With cases of monkeypox now identified in Santa Barbara and San Luis Obispo counties, there has been speculation about the infection and its danger to the general public.
San Luis Obispo County Public Health Officer Dr. Penny Borenstein says she doesn’t expect the number of local cases to increase.
So far, one confirmed case has been identified in a county resident, and she says the man who contracted the virus likely contracted it outside of San Luis Obispo County.
“We have made an investigation into who the contacts are and have offered preventive vaccinations to them,” said Dr. Borenstein.
However, she acknowledges that due to limited supply, a monkeypox vaccine will not be available to everyone.
“We are cautiously making it available to those who have had direct contact with a known case,” she added.
Dr. Borenstein says the early symptoms of the infection often mirror those of the common cold or flu, with one notable exception.
“When the telltale rash appears, then it could be monkeypox and at that point health care should be sought,” said Dr. Borenstein.
In the weeks since cases of monkeypox began popping up across the country, studies show that nearly 1 in 5 Americans are worried about contracting the virus, with many also fearing an airborne spread of the infection.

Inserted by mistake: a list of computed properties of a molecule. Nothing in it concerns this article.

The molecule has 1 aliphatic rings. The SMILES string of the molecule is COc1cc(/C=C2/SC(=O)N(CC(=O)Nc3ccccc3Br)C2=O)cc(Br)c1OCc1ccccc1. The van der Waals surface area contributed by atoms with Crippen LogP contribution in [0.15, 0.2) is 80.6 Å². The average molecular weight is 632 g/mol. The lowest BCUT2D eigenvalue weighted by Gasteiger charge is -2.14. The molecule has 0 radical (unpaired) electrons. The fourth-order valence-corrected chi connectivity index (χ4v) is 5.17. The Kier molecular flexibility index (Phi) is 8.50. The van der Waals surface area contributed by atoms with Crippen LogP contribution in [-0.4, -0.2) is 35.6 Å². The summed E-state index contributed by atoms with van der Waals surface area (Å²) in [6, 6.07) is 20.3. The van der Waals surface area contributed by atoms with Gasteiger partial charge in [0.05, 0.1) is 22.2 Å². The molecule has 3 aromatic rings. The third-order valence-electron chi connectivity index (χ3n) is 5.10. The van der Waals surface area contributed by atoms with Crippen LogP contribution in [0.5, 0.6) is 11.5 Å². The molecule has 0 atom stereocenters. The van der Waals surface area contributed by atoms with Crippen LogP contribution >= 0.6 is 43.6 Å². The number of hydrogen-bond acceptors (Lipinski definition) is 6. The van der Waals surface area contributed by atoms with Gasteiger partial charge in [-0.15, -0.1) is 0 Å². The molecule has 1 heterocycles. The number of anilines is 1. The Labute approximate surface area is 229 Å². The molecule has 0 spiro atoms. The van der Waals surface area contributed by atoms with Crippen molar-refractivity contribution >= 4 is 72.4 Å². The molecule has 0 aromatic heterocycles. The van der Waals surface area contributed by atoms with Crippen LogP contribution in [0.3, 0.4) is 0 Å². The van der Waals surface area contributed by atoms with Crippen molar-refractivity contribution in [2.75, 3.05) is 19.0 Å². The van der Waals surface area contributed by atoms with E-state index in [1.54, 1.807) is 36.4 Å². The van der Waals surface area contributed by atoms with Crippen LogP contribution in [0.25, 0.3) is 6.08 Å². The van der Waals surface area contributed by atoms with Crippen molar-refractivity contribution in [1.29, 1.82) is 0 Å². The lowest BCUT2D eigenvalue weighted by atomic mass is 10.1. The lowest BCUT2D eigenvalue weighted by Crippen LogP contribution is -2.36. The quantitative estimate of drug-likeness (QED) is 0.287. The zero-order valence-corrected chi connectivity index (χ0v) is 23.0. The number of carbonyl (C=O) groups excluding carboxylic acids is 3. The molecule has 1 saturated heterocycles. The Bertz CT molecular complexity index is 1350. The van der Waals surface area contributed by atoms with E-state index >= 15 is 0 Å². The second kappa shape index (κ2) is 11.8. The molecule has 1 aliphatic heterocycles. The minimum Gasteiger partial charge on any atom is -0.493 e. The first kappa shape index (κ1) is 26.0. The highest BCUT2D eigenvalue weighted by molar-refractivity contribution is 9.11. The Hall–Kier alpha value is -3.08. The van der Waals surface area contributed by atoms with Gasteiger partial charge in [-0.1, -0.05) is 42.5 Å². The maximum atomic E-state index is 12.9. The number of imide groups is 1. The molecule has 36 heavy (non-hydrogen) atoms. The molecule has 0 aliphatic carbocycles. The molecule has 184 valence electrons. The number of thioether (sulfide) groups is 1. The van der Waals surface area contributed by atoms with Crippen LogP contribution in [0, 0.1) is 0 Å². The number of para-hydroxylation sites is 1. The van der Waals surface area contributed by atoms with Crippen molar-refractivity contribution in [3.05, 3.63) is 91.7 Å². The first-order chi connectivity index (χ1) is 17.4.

But locals we spoke to say it will take a lot more than a case of monkeypox to raise their concerns.
“If we start hearing about our neighbors being quarantined, you see people with rashes coming in and out of Trader Joe’s, then we’re going to start picking up,” said Jim Dowdall, Arroyo Grande resident.
“Well, if it starts to be an epidemic. It doesn’t seem to be the case right now,” added Nipomo resident Bing Kunzig.
Dr. Borenstein also shared some reassurance for those who may be concerned about the spread and symptoms of monkeypox.
“Although it can be painful, while it can cause several weeks of disruption to someone’s life, we are not seeing hospitalizations or deaths in the same way that we have seen for many other diseases,” she said. “The general public should not be too concerned.”
However, Dr. Borenstein advises the community to take precautions and seek medical attention when necessary.
On Tuesday morning, Santa Barbara County public health officials gave the Board of County Supervisors an update on the monkeypox outbreak there. There will now be a weekly update on the virus at those meetings.